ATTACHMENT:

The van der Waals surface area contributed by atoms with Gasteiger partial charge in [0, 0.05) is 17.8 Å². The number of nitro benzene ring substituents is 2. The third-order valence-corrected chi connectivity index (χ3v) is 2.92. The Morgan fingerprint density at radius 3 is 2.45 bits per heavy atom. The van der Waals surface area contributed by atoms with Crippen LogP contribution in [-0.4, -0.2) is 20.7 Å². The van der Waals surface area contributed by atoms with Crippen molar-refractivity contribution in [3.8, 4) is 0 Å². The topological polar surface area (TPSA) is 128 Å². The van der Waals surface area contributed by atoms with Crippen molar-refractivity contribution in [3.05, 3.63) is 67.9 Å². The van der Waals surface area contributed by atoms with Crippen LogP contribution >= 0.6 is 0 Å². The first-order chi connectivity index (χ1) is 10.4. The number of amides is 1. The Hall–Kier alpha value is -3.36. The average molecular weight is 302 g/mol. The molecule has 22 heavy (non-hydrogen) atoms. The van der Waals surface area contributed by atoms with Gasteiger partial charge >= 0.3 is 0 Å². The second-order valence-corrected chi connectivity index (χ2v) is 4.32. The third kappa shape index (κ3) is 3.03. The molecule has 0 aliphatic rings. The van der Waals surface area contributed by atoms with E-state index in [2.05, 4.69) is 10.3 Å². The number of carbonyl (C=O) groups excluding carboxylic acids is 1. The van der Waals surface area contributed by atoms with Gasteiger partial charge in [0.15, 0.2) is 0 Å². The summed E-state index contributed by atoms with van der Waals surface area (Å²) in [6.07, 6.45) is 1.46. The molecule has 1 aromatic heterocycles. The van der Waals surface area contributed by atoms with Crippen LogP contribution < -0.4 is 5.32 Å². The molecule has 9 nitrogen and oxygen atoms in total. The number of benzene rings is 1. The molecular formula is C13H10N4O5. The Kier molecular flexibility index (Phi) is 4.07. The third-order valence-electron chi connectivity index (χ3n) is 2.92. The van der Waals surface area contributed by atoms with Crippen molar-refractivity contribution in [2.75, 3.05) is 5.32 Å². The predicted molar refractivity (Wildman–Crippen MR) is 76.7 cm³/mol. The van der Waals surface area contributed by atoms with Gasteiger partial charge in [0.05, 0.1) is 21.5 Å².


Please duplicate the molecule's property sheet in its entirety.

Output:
The van der Waals surface area contributed by atoms with Gasteiger partial charge in [0, 0.05) is 17.8 Å². The number of nitro benzene ring substituents is 2. The third-order valence-corrected chi connectivity index (χ3v) is 2.92. The Morgan fingerprint density at radius 3 is 2.45 bits per heavy atom. The van der Waals surface area contributed by atoms with Crippen LogP contribution in [-0.4, -0.2) is 20.7 Å². The van der Waals surface area contributed by atoms with Crippen molar-refractivity contribution in [3.8, 4) is 0 Å². The topological polar surface area (TPSA) is 128 Å². The van der Waals surface area contributed by atoms with Crippen molar-refractivity contribution in [3.05, 3.63) is 67.9 Å². The van der Waals surface area contributed by atoms with Crippen LogP contribution >= 0.6 is 0 Å². The first-order chi connectivity index (χ1) is 10.4. The number of amides is 1. The Hall–Kier alpha value is -3.36. The average molecular weight is 302 g/mol. The molecule has 22 heavy (non-hydrogen) atoms. The van der Waals surface area contributed by atoms with Gasteiger partial charge >= 0.3 is 0 Å². The second-order valence-corrected chi connectivity index (χ2v) is 4.32. The third kappa shape index (κ3) is 3.03. The molecule has 0 aliphatic rings. The van der Waals surface area contributed by atoms with E-state index in [2.05, 4.69) is 10.3 Å². The number of carbonyl (C=O) groups excluding carboxylic acids is 1. The van der Waals surface area contributed by atoms with Gasteiger partial charge in [0.15, 0.2) is 0 Å². The summed E-state index contributed by atoms with van der Waals surface area (Å²) in [6.07, 6.45) is 1.46. The molecule has 1 aromatic heterocycles. The van der Waals surface area contributed by atoms with Crippen LogP contribution < -0.4 is 5.32 Å². The molecule has 9 nitrogen and oxygen atoms in total. The number of benzene rings is 1. The molecular formula is C13H10N4O5. The Kier molecular flexibility index (Phi) is 4.07. The third-order valence-electron chi connectivity index (χ3n) is 2.92. The van der Waals surface area contributed by atoms with Crippen molar-refractivity contribution in [2.75, 3.05) is 5.32 Å². The predicted molar refractivity (Wildman–Crippen MR) is 76.7 cm³/mol. The van der Waals surface area contributed by atoms with Gasteiger partial charge in [0.05, 0.1) is 21.5 Å².